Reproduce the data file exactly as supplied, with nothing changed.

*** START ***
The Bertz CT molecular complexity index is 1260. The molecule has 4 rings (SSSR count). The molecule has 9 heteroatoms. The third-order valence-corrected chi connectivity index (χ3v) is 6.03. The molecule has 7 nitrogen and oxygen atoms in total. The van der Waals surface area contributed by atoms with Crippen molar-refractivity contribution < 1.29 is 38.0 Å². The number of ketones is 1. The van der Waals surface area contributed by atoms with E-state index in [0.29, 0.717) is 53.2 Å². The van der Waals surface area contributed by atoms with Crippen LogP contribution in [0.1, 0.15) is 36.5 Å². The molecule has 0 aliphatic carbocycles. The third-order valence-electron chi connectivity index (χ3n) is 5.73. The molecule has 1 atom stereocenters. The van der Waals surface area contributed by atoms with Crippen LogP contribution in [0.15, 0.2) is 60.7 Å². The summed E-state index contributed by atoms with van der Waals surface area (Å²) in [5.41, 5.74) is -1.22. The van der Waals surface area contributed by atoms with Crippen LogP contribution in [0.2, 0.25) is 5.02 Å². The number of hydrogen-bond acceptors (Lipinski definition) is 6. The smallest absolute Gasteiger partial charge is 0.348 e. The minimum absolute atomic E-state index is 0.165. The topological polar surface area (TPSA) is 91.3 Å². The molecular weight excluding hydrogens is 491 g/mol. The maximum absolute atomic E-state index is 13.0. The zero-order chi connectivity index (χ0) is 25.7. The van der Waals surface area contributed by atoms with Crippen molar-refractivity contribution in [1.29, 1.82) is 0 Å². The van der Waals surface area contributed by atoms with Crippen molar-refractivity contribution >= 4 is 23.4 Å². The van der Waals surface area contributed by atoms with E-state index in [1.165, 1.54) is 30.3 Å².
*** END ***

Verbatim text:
The Bertz CT molecular complexity index is 1260. The molecule has 4 rings (SSSR count). The molecule has 9 heteroatoms. The third-order valence-corrected chi connectivity index (χ3v) is 6.03. The molecule has 7 nitrogen and oxygen atoms in total. The van der Waals surface area contributed by atoms with Crippen molar-refractivity contribution < 1.29 is 38.0 Å². The number of ketones is 1. The van der Waals surface area contributed by atoms with E-state index in [0.29, 0.717) is 53.2 Å². The van der Waals surface area contributed by atoms with Crippen LogP contribution in [0.1, 0.15) is 36.5 Å². The molecule has 0 aliphatic carbocycles. The third-order valence-electron chi connectivity index (χ3n) is 5.73. The molecule has 1 atom stereocenters. The van der Waals surface area contributed by atoms with Crippen LogP contribution in [0.15, 0.2) is 60.7 Å². The summed E-state index contributed by atoms with van der Waals surface area (Å²) in [5.41, 5.74) is -1.22. The van der Waals surface area contributed by atoms with Crippen LogP contribution in [0.2, 0.25) is 5.02 Å². The number of hydrogen-bond acceptors (Lipinski definition) is 6. The smallest absolute Gasteiger partial charge is 0.348 e. The minimum absolute atomic E-state index is 0.165. The topological polar surface area (TPSA) is 91.3 Å². The molecular weight excluding hydrogens is 491 g/mol. The maximum absolute atomic E-state index is 13.0. The zero-order chi connectivity index (χ0) is 25.7. The van der Waals surface area contributed by atoms with Crippen molar-refractivity contribution in [1.29, 1.82) is 0 Å². The van der Waals surface area contributed by atoms with Crippen molar-refractivity contribution >= 4 is 23.4 Å². The van der Waals surface area contributed by atoms with E-state index in [1.165, 1.54) is 30.3 Å².